“We have problems in the economy, we have problems with the earthquake,” said Turkish journalist Meryem Ilayda Atlas. “Foreign policy is the most successful part.”
In the wake of the Arab Spring, Erdogan adopted a pugnacious posture in the region, picking fights with Egypt, the UAE, Greece, France, and Israel, among others. But as the pro-Islamist forces backed by Ankara waned, Erdogan faced increasing isolation and severe economic challenges. In recent years, he has been charting a new course, including overtures to Egypt, Gulf states, and the EU.
Israel was part of this trend. After more than two years of fitful progress, Israel and Turkey finally agreed in August to restore full diplomatic relations, four years after Ankara humiliated Israel’s envoy on his way out of the country.
On the other hand, if Kilicdaroglu were to pull out a surprise victory, his pro-Western stance won’t necessarily be advantageous to Israel.
Many elements in Kilicdaroglu’s six-party alliance oppose improved ties with the Arab world, preferring to orient Turkey toward the secular West rather than an Arab world they see as backward and inferior.
“While not directed at Israel, negative ties with Middle Eastern countries will affect Israel ties as well,” Takis explained.
As Israel works to deepen cooperation with Gulf states by participating in regional initiatives like the Negev Forum and I2U2, a Kilicdaroglu-led Turkey could see such alliances as rival power centers. His ability to act on those convictions, however, will be limited by Turkey’s parliament, which will be ruled by the Erdogan-allied bloc that won a majority on May 14.
“The government will be very busy with its own political deadlock,” said Hay Eytan Cohen Yanarocak, a Turkey scholar at the Jerusalem Institute for Strategy and Security. “I don’t see them taking radical decisions vis-a-vis Israel.”
Criticism of Israel from a secularist-nationalist government is likely to sound more like Swedish or French statements about Palestinians and Jerusalem, and less like Erdogan’s vicious broadsides about Israeli terrorism and baby killing.
Erdogan has since shelved that type of rhetoric as he has pursued healthy ties with Israel. His reaction to recent fighting in Gaza is further evidence that he will stay the course on the strategic decision.
During past Gaza violence, he blasted Israel using antisemitic imagery and comparisons to Nazis. “There is no difference between the atrocity faced by the Jewish people in Europe 75 years ago and the brutality that our Gaza brothers are subjected to,” he said in the wake of deadly border clashes in 2018.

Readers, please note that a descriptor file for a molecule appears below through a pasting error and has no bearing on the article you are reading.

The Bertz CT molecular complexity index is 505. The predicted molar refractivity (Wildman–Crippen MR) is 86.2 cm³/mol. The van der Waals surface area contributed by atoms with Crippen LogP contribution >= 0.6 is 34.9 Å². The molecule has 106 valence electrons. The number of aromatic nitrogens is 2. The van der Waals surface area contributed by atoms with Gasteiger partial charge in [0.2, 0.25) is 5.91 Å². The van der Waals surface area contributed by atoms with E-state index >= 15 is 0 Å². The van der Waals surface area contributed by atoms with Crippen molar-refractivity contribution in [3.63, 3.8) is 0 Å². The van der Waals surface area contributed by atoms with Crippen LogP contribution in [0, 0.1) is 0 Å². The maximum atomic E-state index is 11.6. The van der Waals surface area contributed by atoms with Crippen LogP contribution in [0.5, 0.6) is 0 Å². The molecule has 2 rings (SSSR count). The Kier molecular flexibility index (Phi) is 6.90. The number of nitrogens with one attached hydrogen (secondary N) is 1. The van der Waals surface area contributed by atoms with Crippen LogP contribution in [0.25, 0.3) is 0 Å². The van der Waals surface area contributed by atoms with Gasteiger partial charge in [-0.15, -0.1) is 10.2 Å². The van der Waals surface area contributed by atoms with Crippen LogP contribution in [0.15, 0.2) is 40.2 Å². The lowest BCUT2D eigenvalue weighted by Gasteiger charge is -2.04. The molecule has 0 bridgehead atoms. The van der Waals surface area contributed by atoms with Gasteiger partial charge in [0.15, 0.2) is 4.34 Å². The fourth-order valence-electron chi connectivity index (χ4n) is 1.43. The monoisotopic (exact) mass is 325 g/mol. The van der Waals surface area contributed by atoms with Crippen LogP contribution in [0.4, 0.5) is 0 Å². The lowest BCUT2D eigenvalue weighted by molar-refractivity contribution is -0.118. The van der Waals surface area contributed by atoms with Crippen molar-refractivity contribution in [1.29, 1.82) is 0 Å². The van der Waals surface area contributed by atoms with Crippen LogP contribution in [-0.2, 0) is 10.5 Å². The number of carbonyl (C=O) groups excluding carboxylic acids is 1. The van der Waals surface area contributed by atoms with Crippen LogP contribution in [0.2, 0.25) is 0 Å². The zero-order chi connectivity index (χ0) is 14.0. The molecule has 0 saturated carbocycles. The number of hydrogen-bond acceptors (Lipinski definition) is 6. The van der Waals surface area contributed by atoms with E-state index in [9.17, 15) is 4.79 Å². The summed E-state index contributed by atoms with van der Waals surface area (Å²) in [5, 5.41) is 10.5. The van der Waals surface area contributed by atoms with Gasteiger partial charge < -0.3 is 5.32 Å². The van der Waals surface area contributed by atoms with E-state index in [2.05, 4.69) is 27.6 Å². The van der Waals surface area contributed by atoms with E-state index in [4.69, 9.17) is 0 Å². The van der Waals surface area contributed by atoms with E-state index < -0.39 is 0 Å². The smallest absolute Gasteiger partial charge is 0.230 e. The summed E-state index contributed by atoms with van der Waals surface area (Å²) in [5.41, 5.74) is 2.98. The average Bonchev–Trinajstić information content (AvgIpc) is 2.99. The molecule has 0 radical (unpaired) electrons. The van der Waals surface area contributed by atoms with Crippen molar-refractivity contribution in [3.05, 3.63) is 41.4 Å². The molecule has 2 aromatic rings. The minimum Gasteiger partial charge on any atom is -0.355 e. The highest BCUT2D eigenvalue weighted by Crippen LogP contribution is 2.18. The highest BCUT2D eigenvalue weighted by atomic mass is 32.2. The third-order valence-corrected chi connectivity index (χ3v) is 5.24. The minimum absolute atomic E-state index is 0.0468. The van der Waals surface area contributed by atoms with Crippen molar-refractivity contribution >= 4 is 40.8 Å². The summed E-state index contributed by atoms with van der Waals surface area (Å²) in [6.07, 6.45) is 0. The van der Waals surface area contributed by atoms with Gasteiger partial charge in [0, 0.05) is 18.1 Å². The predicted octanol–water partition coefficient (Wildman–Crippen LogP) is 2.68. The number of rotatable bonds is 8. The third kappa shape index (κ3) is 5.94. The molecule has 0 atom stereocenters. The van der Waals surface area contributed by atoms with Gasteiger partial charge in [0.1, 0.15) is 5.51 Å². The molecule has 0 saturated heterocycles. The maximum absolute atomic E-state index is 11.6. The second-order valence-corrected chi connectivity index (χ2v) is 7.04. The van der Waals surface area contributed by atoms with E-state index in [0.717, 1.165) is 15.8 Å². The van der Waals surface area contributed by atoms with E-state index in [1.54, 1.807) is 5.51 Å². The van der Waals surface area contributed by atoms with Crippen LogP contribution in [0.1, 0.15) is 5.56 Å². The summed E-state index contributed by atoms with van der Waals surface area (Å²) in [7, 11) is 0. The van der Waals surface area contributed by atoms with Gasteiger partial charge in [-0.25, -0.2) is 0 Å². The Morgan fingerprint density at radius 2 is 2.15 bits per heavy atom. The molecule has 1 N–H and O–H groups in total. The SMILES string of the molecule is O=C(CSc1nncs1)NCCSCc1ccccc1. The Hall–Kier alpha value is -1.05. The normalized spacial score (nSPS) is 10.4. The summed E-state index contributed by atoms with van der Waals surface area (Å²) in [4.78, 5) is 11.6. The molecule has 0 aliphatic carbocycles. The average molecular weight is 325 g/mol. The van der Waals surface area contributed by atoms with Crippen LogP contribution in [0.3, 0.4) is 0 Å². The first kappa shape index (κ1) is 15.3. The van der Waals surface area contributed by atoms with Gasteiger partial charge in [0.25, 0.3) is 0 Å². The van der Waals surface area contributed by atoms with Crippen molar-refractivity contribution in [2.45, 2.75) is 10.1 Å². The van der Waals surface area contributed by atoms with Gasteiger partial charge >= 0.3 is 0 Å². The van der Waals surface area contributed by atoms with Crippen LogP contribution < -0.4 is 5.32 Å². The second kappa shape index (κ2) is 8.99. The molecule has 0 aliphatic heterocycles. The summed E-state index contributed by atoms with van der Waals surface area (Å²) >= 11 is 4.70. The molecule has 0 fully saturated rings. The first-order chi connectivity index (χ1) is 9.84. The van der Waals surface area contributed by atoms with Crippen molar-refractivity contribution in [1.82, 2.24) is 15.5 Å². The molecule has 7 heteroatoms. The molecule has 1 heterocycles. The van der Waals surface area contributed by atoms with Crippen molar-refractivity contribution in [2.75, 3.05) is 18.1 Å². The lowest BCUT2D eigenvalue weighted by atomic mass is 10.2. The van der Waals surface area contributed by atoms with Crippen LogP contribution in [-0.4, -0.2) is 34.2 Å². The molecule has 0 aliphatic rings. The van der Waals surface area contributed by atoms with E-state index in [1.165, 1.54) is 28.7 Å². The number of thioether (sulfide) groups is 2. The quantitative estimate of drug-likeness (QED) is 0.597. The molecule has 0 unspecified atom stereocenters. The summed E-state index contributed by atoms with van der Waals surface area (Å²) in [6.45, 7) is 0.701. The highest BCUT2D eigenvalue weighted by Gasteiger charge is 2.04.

However, Erdogan remained quiet during the five days of fighting between Israel and Palestinian Islamic Jihad earlier this month, even though verbal attacks on Israel could have endeared him to some of his base ahead of the crucial election.
Israel’s emergency aid provided after the February earthquakes also did much to improve its image in the country, said Erim.
But that doesn’t mean it will be all smooth sailing for Israel during Erdogan’s assumed next five years in office. There remain fundamental disagreements over the Palestinian issue, and Hamas continues to operate in Turkey.
Israel can expect the harshest critics to come not from the president’s office, but from his allies in parliament.
“I do not foresee any deterioration, though there will be more radical Islamists in parliament,” said Cohen, pointing to the anti-Zionist New Welfare Party in the Erdogan coalition.
That will not get in the way of expanding business and tourism between the two regional powers.
With economic recovery Erdogan’s pressing concern, he is not about to risk losing any of the $6 billion-plus of annual exports to Israel. Nor will he drive away the nearly 1 million Israeli tourists that come every year, with Ukrainians and Russians showing up in reduced numbers because of the ongoing war.
“I don’t see any difference in the normalization after elections,” said Erim. “If anything, they’ll have much easier conditions moving forward.”